So...maybe I could go to California? Like, as a belated birthday present? Or at least a get little relief from this weather?

Last Supper

After one last meal together, Roxie's puppies have left the nest. Each one has been entrusted to an OccuPaws puppy raiser to protect, nurture, and train for the next sixteen months. Best wishes and good luck to all puppy raisers. Remember that your puppy will excel through your patience and consistency.

The first to depart last Wednesday was Arnie, originally called Mister Purple. You can follow his trials and travails at his blog, Arnie's Blog.

Check out the photos of all the puppies and their new raisers.

December 12, 2010


The weather foiled my plans to get Monte out and about every day, but we did make it to the Badger hockey game last night. Sometimes I think he is too smart. After we parked the car and walked through the parking garage, I could sense his excitement growing. As we neared the Kohl Center, he cried, whined, and jumped around when asked to HEEL. More than just being stir crazy, we tried to control his energy with a few timeouts.

Under "control", we entered the arena and walked around. He was fine until he stopped to meet a few of the security staff. On each occasion, he cried and wiggled uncontrollably. We have found that corrections are useless at this point, they only exacerbate the problem, so we stepped back, put him in a SIT and we continued to chat while Monte observed.

Being virtually snowed in would usually limit out training opportunities. However, today Monte had a priceless opportunity. Not having children in the house or access to a second grade class, we never know how our puppies will behave with children.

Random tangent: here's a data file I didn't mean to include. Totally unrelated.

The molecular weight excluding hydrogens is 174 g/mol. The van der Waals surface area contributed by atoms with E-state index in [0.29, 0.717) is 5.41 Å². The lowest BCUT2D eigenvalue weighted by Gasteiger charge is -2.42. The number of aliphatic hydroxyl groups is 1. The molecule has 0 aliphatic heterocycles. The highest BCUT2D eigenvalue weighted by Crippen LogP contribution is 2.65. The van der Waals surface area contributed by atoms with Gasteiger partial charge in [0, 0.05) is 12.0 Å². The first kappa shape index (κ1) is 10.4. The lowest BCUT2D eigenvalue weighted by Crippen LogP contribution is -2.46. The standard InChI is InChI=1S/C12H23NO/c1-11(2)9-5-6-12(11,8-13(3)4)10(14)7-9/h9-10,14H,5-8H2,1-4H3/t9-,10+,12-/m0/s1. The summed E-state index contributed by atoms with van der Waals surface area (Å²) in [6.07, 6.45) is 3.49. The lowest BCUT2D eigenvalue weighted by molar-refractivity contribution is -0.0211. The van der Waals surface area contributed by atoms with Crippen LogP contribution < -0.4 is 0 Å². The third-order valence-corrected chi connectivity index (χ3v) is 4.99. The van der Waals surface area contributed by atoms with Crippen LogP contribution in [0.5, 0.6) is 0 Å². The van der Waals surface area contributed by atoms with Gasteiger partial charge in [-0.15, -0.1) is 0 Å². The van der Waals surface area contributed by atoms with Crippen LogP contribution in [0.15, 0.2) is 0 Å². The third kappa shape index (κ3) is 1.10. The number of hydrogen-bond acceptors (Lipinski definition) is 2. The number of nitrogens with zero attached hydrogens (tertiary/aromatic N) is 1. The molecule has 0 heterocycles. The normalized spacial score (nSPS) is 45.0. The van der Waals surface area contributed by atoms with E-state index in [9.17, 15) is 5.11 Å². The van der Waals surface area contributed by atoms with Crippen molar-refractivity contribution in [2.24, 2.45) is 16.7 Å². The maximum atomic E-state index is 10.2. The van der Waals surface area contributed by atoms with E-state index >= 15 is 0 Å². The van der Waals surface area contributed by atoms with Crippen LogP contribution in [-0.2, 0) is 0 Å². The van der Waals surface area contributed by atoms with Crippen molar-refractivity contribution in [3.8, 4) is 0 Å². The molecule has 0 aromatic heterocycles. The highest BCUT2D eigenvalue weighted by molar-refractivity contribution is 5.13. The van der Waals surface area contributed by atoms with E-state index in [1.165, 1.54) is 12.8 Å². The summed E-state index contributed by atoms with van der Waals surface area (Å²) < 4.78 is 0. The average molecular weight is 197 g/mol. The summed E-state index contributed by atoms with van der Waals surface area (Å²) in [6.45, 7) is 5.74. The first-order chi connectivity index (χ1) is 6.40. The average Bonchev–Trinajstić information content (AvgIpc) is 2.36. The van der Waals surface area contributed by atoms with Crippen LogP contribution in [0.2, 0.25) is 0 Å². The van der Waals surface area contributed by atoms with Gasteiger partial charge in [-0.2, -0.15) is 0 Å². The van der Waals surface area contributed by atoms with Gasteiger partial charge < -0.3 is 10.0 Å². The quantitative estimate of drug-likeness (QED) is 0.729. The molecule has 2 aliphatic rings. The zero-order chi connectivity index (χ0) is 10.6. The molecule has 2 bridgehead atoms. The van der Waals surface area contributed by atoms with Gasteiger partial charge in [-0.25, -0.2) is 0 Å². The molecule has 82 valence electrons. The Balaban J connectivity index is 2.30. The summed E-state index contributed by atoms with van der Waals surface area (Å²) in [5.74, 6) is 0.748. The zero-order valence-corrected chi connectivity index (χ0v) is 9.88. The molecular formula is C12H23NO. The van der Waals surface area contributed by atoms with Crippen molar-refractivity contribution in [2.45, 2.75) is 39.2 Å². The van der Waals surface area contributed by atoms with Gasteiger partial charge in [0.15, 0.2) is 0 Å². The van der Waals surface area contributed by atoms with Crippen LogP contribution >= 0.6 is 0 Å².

Fortunately for Monte, our five year-old goddaughter, Avery, had her plans canceled (blizzard) and had to spend the day with us. Generally leery of our four footed projects, she uncharacteristically decided to "work" Monte today. She spent over an hour (total) asking Monte to SIT, DOWN, STAY, rolled a ball, and then told him it was OK to get his toy. Not sure who was enjoying it more Monte, Avery, or me.

Avery eagerly took my advice to make him wait longer than a second after rolling the ball to let him retrieve. I told her to wait until he looks at you and then say "OK". When he wouldn't look at her, she would maneuver her face in front of his and tell him it was "OK". The only downside was that we must have heard "Monte" repeated a thousand times today; Avery wasn't able to get the desired response with a single command. It generally went "Monte sit, Monte!, Monte sit, Monte drop it, Monte drop it, Monte down, Monte down, Monte!, stay, ... OK". I couldn't get her to lower her voice to be more authoritative. Both of my protegees need more practice.

Update: We administered Monte's final dose of antibiotics, round three. With only a few drops of blood on the gauze this should be his last. The bandages will remain for a few more days.

December 11, 2010


Nearing full recovery, we have increased Monte's activity. Thursday night he stayed outside while I shoveled. Since his foot was all wrapped up, he should be able to enjoy more than a five minute potty break. It proved to be a good opportunity to make friends with the shovel and learn to leave the tie out alone.